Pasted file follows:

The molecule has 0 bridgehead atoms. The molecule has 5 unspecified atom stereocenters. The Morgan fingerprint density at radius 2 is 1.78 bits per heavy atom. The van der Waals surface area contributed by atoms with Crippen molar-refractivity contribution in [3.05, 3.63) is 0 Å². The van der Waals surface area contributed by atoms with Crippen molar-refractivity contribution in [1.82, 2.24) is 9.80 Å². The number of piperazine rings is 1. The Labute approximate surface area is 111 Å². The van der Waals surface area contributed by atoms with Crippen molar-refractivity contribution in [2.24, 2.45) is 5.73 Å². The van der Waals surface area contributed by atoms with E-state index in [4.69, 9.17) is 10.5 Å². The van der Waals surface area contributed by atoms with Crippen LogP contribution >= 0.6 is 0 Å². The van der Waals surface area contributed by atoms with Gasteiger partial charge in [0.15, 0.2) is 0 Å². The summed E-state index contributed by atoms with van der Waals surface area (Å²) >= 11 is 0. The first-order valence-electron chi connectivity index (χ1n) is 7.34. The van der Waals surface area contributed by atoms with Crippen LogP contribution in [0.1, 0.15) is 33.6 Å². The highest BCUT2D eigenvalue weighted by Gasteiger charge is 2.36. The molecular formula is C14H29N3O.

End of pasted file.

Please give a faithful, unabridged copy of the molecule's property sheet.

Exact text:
The molecule has 0 bridgehead atoms. The molecule has 5 unspecified atom stereocenters. The Morgan fingerprint density at radius 2 is 1.78 bits per heavy atom. The van der Waals surface area contributed by atoms with Crippen molar-refractivity contribution in [3.05, 3.63) is 0 Å². The van der Waals surface area contributed by atoms with Crippen molar-refractivity contribution in [1.82, 2.24) is 9.80 Å². The number of piperazine rings is 1. The Labute approximate surface area is 111 Å². The van der Waals surface area contributed by atoms with Crippen molar-refractivity contribution in [2.24, 2.45) is 5.73 Å². The van der Waals surface area contributed by atoms with E-state index in [4.69, 9.17) is 10.5 Å². The van der Waals surface area contributed by atoms with Crippen LogP contribution >= 0.6 is 0 Å². The van der Waals surface area contributed by atoms with Gasteiger partial charge in [0.15, 0.2) is 0 Å². The summed E-state index contributed by atoms with van der Waals surface area (Å²) >= 11 is 0. The first-order valence-electron chi connectivity index (χ1n) is 7.34. The van der Waals surface area contributed by atoms with Crippen LogP contribution in [0.1, 0.15) is 33.6 Å². The highest BCUT2D eigenvalue weighted by Gasteiger charge is 2.36. The molecular formula is C14H29N3O.